Japan is a famous island country in East Asia located in northwest of Pacific Ocean. It is the eleventh according to world population. It is an urbanized and most densely populated country. It is a great power and is a member of world organizations like OCED, G7 and United Nations.
The military of Japan stands 4th in the world with respect to power. After World War II there was a steep growth in economy and by 1990 it became the second biggest economy. Until 2019 Japan became the third biggest in sense of economy and ranked 4th in purchasing power. Along with its substantial contribution in the field of science & technology it is the world leader in electronics and automotive industry.
Although the island is lacking in terms of natural resources Japan has the most advanced, modern successful economy. ‘The sum of small joys in everyday life results in more fulfilling life as a whole’ is the philosophy followed in Japan. Having been through the nuclear attack in 1945 along with the earthquakes and tsunamis like that of March 2011 it emerged as a flourishing country which is spotlessly clean, tourist friendly and advanced.
The location of Japan on the world map is already been treacherous, always exposed to typhoons, earthquakes, tsunamis, fires and not to mention the volcanoes that are all over the island. These natural disasters have always ruined and blemished Japan by extensive destruction of buildings, ancient palaces, castles and temples along with thousands of casualties.
Other countries of the world never rebuild the old and ancient structures but the spirit of renewal is at its best among Japanese people as they rebuilt all the destroyed ancient shrines and temples. The Kiyomizu-dera temple of Kyoto that was damaged in wars and the calamities was recreated as it was.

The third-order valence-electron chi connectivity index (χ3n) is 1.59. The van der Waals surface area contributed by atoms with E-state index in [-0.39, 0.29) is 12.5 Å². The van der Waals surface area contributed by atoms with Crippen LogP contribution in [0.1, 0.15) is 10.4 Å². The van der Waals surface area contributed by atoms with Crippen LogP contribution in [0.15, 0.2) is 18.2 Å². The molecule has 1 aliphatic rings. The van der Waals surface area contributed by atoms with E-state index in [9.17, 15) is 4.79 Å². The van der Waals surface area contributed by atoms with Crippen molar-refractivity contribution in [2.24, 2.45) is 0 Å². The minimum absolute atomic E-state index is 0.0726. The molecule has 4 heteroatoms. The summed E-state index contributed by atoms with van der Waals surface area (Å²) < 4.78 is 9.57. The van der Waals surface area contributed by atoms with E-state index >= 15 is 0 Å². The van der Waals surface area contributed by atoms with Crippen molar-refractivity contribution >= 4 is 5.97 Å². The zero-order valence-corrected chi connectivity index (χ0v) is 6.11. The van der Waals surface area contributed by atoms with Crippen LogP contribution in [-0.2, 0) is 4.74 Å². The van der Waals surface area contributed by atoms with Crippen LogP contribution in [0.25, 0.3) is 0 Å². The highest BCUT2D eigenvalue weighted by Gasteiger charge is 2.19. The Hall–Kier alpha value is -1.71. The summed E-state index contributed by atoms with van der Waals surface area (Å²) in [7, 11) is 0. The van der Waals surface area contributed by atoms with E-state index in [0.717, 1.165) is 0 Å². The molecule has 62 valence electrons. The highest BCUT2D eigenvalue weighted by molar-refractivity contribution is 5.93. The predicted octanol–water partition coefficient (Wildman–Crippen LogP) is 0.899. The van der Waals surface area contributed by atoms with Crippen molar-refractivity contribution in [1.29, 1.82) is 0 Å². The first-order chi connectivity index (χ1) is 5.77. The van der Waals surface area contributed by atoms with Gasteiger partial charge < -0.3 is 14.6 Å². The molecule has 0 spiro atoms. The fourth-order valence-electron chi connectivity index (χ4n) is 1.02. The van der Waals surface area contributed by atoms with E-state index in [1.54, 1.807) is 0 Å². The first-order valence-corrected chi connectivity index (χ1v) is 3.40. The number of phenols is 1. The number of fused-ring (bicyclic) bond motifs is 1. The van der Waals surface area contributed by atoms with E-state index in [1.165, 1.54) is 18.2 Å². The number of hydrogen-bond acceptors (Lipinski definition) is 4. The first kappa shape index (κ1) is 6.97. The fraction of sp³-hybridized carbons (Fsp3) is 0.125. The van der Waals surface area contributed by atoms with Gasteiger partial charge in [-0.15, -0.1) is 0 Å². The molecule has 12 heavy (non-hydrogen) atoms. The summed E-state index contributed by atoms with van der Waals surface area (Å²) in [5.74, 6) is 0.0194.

It is because they believe in the Buddhist ideology according to which life must go on and the renewal of self is the only way of survival. It is just astonishing to see that although the people have to go through such hardships they are willing to renovate such large structures so as to protect the national heritage.
Although Japan faced the nuclear bomb attack, it never gave up and was fast in thriving back to normalcy. To overcome the impact in a speedy manner Japan was the first to bring out innovation in terms of structures. The commercial buildings and other official buildings are made from concrete or in steel frame with a design from the start of construction so as to build them resistant to seismic shocks based on the principles of structural engineering.
The buildings are designed in three categories namely anti-seismic, damping and seismically isolated structures. The application of these depends on the order of strength, flexibility, deformation and shock absorption that are expected from the structures so as to avoid any type of fatal damage and destruction.